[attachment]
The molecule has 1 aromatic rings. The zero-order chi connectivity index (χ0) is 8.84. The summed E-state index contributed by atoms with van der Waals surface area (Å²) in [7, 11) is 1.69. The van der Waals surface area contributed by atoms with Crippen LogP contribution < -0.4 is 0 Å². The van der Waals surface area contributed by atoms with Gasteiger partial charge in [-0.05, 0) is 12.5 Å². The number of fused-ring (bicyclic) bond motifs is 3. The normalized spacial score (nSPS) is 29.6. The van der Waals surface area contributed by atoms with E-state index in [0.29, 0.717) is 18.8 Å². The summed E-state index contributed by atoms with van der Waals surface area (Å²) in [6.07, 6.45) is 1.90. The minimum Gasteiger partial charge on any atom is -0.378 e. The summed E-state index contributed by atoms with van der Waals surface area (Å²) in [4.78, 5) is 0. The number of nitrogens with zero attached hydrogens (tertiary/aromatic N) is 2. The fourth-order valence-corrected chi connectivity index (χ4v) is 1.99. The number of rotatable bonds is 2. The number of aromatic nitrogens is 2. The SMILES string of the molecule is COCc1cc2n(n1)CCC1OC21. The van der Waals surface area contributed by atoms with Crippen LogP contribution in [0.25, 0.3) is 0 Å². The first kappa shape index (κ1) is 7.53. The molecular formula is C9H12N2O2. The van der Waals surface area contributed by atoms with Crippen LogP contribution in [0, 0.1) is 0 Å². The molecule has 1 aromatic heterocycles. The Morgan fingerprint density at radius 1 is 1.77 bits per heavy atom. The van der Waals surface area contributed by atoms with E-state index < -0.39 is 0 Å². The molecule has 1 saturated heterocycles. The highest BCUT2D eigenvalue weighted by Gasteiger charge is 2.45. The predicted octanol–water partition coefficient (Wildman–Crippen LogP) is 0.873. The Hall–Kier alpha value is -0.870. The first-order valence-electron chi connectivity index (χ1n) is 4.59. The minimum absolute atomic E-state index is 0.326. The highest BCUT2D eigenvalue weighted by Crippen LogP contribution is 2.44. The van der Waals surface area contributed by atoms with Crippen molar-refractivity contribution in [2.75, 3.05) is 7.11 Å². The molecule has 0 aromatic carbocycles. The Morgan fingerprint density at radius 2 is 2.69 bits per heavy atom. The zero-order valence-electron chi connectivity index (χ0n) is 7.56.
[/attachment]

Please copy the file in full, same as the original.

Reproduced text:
The molecule has 1 aromatic rings. The zero-order chi connectivity index (χ0) is 8.84. The summed E-state index contributed by atoms with van der Waals surface area (Å²) in [7, 11) is 1.69. The van der Waals surface area contributed by atoms with Crippen LogP contribution < -0.4 is 0 Å². The van der Waals surface area contributed by atoms with Gasteiger partial charge in [-0.05, 0) is 12.5 Å². The number of fused-ring (bicyclic) bond motifs is 3. The normalized spacial score (nSPS) is 29.6. The van der Waals surface area contributed by atoms with E-state index in [0.29, 0.717) is 18.8 Å². The summed E-state index contributed by atoms with van der Waals surface area (Å²) in [6.07, 6.45) is 1.90. The minimum Gasteiger partial charge on any atom is -0.378 e. The summed E-state index contributed by atoms with van der Waals surface area (Å²) in [4.78, 5) is 0. The number of nitrogens with zero attached hydrogens (tertiary/aromatic N) is 2. The fourth-order valence-corrected chi connectivity index (χ4v) is 1.99. The number of rotatable bonds is 2. The number of aromatic nitrogens is 2. The SMILES string of the molecule is COCc1cc2n(n1)CCC1OC21. The van der Waals surface area contributed by atoms with Crippen LogP contribution in [0.25, 0.3) is 0 Å². The first kappa shape index (κ1) is 7.53. The molecular formula is C9H12N2O2. The van der Waals surface area contributed by atoms with Crippen LogP contribution in [0, 0.1) is 0 Å². The molecule has 1 aromatic heterocycles. The Morgan fingerprint density at radius 1 is 1.77 bits per heavy atom. The van der Waals surface area contributed by atoms with E-state index < -0.39 is 0 Å². The molecule has 1 saturated heterocycles. The highest BCUT2D eigenvalue weighted by Gasteiger charge is 2.45. The predicted octanol–water partition coefficient (Wildman–Crippen LogP) is 0.873. The Hall–Kier alpha value is -0.870. The first-order valence-electron chi connectivity index (χ1n) is 4.59. The minimum absolute atomic E-state index is 0.326. The highest BCUT2D eigenvalue weighted by Crippen LogP contribution is 2.44. The van der Waals surface area contributed by atoms with Crippen molar-refractivity contribution in [2.75, 3.05) is 7.11 Å². The molecule has 0 aromatic carbocycles. The Morgan fingerprint density at radius 2 is 2.69 bits per heavy atom. The zero-order valence-electron chi connectivity index (χ0n) is 7.56.